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egypt

But let us remember, this happy Jubilee Day, how we loved Mubarak, how we courted him, praised him, listened to his advice, his thoughts on Islamism, his security boss’s fears of Islamist violence (a man called Omar Suleiman, I seem to recall, who wanted to be president until his name was chucked out by the parliament), and how we thought him a “peacemaker”. And now Egyptians wait to see whether Ahmed Shafiq, Mubarak’s old prime minister, will be the next president, or the Muslim Brotherhood’s Mohammed Mursi. After today, my Egyptian friends tell me, Shafiq is out. Well, we shall see. And if Mursi wins, won’t he be just as nice to the army as Shafiq? Too cynical? Revolutions don’t always end happily. Think 1789. Think 1917. Think Egypt 1952. I wrote 17 months ago that Egypt’s revolution against Mubarak was the happiest story I have ever written. It’s still true. Arabs, in their millions, overthrew a dictator. But I fear that, if the dictator has gone, the dictatorship has survived. The army runs Egypt today. And we, in the West, like armies. Washington likes armies. Robert Fisk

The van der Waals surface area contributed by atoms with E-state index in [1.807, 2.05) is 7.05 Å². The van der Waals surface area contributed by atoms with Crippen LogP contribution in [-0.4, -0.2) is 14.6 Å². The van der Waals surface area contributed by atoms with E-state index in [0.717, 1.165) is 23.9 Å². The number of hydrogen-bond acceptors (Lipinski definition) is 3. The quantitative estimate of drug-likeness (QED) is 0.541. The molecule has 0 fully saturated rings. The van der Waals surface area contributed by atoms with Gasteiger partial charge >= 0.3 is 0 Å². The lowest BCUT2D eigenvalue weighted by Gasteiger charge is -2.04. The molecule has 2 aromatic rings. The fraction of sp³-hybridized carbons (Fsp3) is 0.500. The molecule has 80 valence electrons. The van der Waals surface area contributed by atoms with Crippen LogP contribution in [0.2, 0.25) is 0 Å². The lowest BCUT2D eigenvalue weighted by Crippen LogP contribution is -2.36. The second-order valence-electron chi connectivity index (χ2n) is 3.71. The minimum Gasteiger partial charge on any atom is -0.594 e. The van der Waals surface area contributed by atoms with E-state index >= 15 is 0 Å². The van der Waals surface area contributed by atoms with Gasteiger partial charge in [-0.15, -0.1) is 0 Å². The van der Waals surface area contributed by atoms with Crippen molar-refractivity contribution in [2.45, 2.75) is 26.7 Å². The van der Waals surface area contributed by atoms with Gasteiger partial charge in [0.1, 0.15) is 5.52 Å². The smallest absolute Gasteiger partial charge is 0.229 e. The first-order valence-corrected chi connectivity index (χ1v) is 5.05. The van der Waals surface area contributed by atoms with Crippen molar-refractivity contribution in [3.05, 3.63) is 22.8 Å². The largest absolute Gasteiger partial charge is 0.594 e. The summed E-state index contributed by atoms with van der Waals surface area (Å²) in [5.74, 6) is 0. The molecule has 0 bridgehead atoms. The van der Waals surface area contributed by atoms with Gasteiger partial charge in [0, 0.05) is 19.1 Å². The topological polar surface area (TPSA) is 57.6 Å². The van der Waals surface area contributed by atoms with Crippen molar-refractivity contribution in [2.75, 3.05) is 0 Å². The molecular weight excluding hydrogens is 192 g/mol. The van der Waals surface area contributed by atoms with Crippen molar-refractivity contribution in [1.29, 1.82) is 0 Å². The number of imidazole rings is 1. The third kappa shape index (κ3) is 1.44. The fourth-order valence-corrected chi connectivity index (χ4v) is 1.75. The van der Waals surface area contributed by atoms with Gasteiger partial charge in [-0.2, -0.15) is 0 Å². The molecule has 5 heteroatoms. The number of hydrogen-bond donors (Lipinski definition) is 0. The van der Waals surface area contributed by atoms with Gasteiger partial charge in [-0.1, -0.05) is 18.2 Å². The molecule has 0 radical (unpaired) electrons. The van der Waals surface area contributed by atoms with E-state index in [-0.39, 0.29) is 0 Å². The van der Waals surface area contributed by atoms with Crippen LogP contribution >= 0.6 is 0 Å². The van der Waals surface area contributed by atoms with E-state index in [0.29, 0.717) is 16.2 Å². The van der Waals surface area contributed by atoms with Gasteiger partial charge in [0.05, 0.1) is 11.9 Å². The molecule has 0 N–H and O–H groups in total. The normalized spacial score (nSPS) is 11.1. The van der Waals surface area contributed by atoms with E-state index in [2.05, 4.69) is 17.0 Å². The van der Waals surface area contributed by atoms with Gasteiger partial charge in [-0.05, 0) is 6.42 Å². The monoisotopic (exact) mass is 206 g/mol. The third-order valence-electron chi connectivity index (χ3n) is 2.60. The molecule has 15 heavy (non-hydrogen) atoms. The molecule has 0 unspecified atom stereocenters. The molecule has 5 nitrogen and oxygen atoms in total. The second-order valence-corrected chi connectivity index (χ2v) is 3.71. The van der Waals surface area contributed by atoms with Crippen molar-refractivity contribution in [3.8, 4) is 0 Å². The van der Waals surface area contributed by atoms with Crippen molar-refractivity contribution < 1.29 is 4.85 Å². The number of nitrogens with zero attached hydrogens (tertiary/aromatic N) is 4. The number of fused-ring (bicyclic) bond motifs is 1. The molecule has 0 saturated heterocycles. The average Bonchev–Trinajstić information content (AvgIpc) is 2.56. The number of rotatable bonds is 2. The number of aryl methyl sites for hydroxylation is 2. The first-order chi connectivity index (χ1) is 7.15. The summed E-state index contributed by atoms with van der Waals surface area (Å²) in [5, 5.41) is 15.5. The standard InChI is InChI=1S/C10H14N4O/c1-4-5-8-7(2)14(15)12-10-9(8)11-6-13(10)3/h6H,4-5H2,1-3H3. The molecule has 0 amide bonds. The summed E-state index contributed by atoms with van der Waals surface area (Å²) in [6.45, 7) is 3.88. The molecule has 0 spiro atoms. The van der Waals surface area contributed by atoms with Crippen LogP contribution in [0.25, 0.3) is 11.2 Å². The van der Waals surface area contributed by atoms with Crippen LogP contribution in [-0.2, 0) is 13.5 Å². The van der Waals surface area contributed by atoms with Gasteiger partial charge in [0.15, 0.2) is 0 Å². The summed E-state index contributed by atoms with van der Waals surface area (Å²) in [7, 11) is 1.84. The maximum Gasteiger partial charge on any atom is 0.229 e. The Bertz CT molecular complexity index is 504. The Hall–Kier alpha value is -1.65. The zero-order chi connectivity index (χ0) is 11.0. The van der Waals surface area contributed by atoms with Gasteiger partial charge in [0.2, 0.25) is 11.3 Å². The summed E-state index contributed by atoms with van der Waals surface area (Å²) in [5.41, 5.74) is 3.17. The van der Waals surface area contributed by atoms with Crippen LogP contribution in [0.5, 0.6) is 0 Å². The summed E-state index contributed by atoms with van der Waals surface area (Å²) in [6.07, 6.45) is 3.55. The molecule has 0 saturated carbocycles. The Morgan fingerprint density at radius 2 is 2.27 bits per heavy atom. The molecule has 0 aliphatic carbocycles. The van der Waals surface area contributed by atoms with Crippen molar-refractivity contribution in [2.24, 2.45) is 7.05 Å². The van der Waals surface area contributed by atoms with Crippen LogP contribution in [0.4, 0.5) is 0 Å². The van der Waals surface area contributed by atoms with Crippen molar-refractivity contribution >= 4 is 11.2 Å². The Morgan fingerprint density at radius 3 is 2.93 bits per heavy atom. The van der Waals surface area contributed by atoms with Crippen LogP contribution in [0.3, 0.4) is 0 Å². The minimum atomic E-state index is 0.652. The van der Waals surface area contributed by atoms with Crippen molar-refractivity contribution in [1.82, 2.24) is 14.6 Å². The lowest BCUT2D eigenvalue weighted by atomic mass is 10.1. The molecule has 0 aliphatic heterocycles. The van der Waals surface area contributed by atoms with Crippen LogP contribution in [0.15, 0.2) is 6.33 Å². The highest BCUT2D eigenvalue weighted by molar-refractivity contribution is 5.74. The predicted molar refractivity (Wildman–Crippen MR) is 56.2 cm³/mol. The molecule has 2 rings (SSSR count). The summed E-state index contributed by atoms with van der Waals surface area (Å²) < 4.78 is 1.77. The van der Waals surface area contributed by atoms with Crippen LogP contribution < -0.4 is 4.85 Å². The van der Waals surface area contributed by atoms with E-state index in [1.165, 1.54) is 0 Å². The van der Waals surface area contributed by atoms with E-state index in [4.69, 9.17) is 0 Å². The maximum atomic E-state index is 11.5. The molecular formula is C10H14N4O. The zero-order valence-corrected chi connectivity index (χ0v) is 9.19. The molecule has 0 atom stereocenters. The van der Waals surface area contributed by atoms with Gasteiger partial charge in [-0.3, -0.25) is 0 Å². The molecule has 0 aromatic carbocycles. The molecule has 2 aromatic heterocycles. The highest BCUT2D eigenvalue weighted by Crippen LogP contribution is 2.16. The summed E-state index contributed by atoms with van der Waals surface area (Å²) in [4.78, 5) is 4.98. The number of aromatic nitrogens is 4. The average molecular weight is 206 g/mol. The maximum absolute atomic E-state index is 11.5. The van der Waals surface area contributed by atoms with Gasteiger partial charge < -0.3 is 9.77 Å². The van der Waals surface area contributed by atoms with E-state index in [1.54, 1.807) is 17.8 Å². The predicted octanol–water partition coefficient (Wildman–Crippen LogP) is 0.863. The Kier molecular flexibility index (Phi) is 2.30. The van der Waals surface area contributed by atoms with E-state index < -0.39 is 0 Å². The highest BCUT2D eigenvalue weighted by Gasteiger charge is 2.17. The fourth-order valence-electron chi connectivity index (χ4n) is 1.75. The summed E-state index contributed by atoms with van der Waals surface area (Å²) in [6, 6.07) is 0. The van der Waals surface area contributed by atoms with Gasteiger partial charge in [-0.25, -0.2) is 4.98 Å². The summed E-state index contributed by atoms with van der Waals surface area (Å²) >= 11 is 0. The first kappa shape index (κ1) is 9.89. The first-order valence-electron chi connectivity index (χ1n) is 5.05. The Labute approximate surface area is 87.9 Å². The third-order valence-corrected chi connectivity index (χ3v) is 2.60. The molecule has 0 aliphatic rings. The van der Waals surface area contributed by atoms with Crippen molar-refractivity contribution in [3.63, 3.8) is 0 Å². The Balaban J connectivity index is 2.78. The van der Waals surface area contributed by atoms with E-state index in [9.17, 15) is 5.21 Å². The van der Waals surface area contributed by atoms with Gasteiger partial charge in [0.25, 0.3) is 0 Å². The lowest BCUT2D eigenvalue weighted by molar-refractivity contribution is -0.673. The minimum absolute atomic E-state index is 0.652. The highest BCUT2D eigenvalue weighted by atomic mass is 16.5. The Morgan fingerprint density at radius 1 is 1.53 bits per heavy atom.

Americans have never fully appreciated what a radical thing we did — in the eyes of the rest of the world — in electing an African-American with the middle name Hussein as president. I’m convinced that listening to Obama’s 2009 Cairo speech — not the words, but the man — were more than a few young Arabs who were saying to themselves: “Hmmm, let’s see. He’s young. I’m young. He’s dark-skinned. I’m dark-skinned. His middle name is Hussein. My name is Hussein. His grandfather is a Muslim. My grandfather is a Muslim. He is president of the United States. And I’m an unemployed young Arab with no vote and no voice in my future.” I’d put that in my mix of forces fueling these revolts. Thomas Friedman

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